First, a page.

Welcome to our weekly roundup, where we share what you need to know about the cybersecurity news and events that happened over the past few days. This week, learn about vulnerabilities that can allow hackers to retrieve data from CPUs and mine cryptocurrency.
Microsoft’s May security release includes updates for 80 vulnerabilities for a number of Microsoft products, including a security update for unsupported operating systems such as Windows XP and Server 2003.
Trend Micro launched container security capabilities added to Trend Micro Deep Security to elevate protection across the entire DevOps lifecycle and runtime stack.
Researchers found a bevy of critical vulnerabilities in modern Intel processors that, when exploited successfully, can leak or let hackers retrieve data being processed by the vulnerable CPUs.
President Trump has issued an executive order declaring a national emergency and prohibiting U.S. companies from using telecom services that are solely owned, controlled, or directed by a foreign adversary, clearing the way for a ban on the Chinese-owned Huawei.
The personally identifiable information of almost 90% of Panama’s population has been divulged due to an unsecured Elasticsearch server that was found without authentication or firewall protection, connected to the internet, and publicly viewable on any browser.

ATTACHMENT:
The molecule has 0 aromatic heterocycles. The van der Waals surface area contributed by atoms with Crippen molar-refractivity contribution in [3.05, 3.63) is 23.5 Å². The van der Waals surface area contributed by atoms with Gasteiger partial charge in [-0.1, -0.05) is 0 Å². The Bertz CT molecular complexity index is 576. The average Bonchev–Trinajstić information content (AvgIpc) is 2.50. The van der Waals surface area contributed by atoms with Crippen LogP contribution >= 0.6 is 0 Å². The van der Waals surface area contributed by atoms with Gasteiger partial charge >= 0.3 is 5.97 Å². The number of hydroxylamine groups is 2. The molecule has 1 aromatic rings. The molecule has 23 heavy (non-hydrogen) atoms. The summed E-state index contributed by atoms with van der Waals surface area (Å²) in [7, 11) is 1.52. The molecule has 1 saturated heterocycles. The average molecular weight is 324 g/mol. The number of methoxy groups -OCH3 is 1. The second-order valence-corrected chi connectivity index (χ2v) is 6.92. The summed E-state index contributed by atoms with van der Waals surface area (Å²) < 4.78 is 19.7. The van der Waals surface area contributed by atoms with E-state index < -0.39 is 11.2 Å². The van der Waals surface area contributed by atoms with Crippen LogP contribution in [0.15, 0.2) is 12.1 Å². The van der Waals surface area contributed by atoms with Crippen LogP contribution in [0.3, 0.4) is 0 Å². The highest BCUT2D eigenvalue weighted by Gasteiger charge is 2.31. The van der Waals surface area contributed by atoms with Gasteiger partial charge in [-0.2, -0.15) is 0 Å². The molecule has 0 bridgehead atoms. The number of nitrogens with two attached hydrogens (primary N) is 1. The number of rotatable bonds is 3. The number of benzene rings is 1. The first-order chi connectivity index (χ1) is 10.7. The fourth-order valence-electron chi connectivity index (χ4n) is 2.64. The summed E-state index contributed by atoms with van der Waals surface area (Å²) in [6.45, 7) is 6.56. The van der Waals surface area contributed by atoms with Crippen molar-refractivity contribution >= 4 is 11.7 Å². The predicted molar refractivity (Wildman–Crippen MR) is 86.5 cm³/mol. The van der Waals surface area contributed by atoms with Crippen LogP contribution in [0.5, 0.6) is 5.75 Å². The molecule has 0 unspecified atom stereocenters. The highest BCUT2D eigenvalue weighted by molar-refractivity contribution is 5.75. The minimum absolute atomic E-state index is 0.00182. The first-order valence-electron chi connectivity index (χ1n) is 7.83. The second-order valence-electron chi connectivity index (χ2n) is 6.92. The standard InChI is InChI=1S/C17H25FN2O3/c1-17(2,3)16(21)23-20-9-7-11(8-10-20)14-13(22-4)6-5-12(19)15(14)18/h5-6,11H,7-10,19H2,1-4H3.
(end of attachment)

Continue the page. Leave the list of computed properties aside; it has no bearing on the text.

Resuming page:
Google says that the security bug, which could allow an attacker in close physical proximity to circumvent the security the key is supposed to provide, is due to a “misconfiguration in the Titan Security Keys’ Bluetooth pairing protocols.”
Threat actors were found exploiting CVE-2018-1000861, a vulnerability in the Stapler web framework that is used by the Apache Jenkins open-source software development automation server with versions 2.153 and earlier.
Cryptocurrency exchange Binance has announced that it is back online after completing a security upgrade prompted by a recent hack that saw 7,000 BTC worth $41 million stolen.
Do you worry about your personally identifiable information being divulged to cyber criminals? Share your thoughts in the comments below or follow me on Twitter to continue the conversation: @JonLClay.
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